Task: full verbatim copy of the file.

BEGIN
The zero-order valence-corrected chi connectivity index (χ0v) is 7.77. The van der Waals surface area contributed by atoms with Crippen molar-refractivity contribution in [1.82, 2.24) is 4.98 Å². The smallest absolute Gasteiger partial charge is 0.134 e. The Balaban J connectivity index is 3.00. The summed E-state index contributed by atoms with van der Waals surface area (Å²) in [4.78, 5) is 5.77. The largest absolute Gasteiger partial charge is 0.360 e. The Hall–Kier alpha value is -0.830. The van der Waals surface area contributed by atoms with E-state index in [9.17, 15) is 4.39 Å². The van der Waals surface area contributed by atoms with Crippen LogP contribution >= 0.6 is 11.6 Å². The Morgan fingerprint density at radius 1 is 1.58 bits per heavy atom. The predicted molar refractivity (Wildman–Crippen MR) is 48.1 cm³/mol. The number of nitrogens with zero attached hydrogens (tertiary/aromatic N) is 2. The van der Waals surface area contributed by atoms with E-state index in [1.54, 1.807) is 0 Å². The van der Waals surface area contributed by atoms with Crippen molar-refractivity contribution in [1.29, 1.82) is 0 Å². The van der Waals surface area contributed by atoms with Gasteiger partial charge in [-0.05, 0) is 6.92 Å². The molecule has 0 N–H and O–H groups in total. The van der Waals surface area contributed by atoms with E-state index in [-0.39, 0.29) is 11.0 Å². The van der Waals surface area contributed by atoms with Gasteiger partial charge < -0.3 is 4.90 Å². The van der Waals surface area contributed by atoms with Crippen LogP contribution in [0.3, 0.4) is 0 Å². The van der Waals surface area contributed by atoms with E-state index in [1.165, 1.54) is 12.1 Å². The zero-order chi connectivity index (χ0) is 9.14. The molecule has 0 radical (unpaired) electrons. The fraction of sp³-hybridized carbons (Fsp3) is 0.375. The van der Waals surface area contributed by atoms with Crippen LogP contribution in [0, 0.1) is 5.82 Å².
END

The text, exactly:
The zero-order valence-corrected chi connectivity index (χ0v) is 7.77. The van der Waals surface area contributed by atoms with Crippen molar-refractivity contribution in [1.82, 2.24) is 4.98 Å². The smallest absolute Gasteiger partial charge is 0.134 e. The Balaban J connectivity index is 3.00. The summed E-state index contributed by atoms with van der Waals surface area (Å²) in [4.78, 5) is 5.77. The largest absolute Gasteiger partial charge is 0.360 e. The Hall–Kier alpha value is -0.830. The van der Waals surface area contributed by atoms with E-state index in [9.17, 15) is 4.39 Å². The van der Waals surface area contributed by atoms with Crippen LogP contribution >= 0.6 is 11.6 Å². The Morgan fingerprint density at radius 1 is 1.58 bits per heavy atom. The predicted molar refractivity (Wildman–Crippen MR) is 48.1 cm³/mol. The number of nitrogens with zero attached hydrogens (tertiary/aromatic N) is 2. The van der Waals surface area contributed by atoms with E-state index in [1.54, 1.807) is 0 Å². The van der Waals surface area contributed by atoms with Crippen molar-refractivity contribution in [1.29, 1.82) is 0 Å². The van der Waals surface area contributed by atoms with Gasteiger partial charge in [-0.05, 0) is 6.92 Å². The molecule has 0 N–H and O–H groups in total. The van der Waals surface area contributed by atoms with E-state index in [-0.39, 0.29) is 11.0 Å². The van der Waals surface area contributed by atoms with Gasteiger partial charge < -0.3 is 4.90 Å². The van der Waals surface area contributed by atoms with Crippen LogP contribution in [0.3, 0.4) is 0 Å². The van der Waals surface area contributed by atoms with E-state index in [1.165, 1.54) is 12.1 Å². The zero-order chi connectivity index (χ0) is 9.14. The molecule has 0 radical (unpaired) electrons. The fraction of sp³-hybridized carbons (Fsp3) is 0.375. The van der Waals surface area contributed by atoms with Crippen LogP contribution in [0, 0.1) is 5.82 Å².